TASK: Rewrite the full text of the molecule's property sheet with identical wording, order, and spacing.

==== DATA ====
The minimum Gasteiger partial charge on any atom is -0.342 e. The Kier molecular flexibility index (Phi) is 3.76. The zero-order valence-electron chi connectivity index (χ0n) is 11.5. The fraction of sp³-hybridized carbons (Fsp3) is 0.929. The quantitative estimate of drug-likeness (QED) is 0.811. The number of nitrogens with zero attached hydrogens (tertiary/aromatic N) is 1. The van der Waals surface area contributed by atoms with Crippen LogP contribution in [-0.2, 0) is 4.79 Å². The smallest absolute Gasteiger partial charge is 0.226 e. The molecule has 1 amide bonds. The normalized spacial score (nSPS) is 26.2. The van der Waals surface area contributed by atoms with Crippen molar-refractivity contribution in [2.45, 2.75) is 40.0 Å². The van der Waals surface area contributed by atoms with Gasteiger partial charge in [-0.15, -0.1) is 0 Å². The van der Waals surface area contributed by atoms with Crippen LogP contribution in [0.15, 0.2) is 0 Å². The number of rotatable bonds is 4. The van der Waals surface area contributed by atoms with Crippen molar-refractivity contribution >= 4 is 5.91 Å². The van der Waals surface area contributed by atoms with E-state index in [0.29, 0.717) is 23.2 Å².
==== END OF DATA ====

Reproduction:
The minimum Gasteiger partial charge on any atom is -0.342 e. The Kier molecular flexibility index (Phi) is 3.76. The zero-order valence-electron chi connectivity index (χ0n) is 11.5. The fraction of sp³-hybridized carbons (Fsp3) is 0.929. The quantitative estimate of drug-likeness (QED) is 0.811. The number of nitrogens with zero attached hydrogens (tertiary/aromatic N) is 1. The van der Waals surface area contributed by atoms with Crippen LogP contribution in [-0.2, 0) is 4.79 Å². The smallest absolute Gasteiger partial charge is 0.226 e. The molecule has 1 amide bonds. The normalized spacial score (nSPS) is 26.2. The van der Waals surface area contributed by atoms with Crippen molar-refractivity contribution in [2.45, 2.75) is 40.0 Å². The van der Waals surface area contributed by atoms with Gasteiger partial charge in [-0.15, -0.1) is 0 Å². The van der Waals surface area contributed by atoms with Crippen LogP contribution in [0.15, 0.2) is 0 Å². The number of rotatable bonds is 4. The van der Waals surface area contributed by atoms with Crippen molar-refractivity contribution >= 4 is 5.91 Å². The van der Waals surface area contributed by atoms with E-state index in [0.29, 0.717) is 23.2 Å².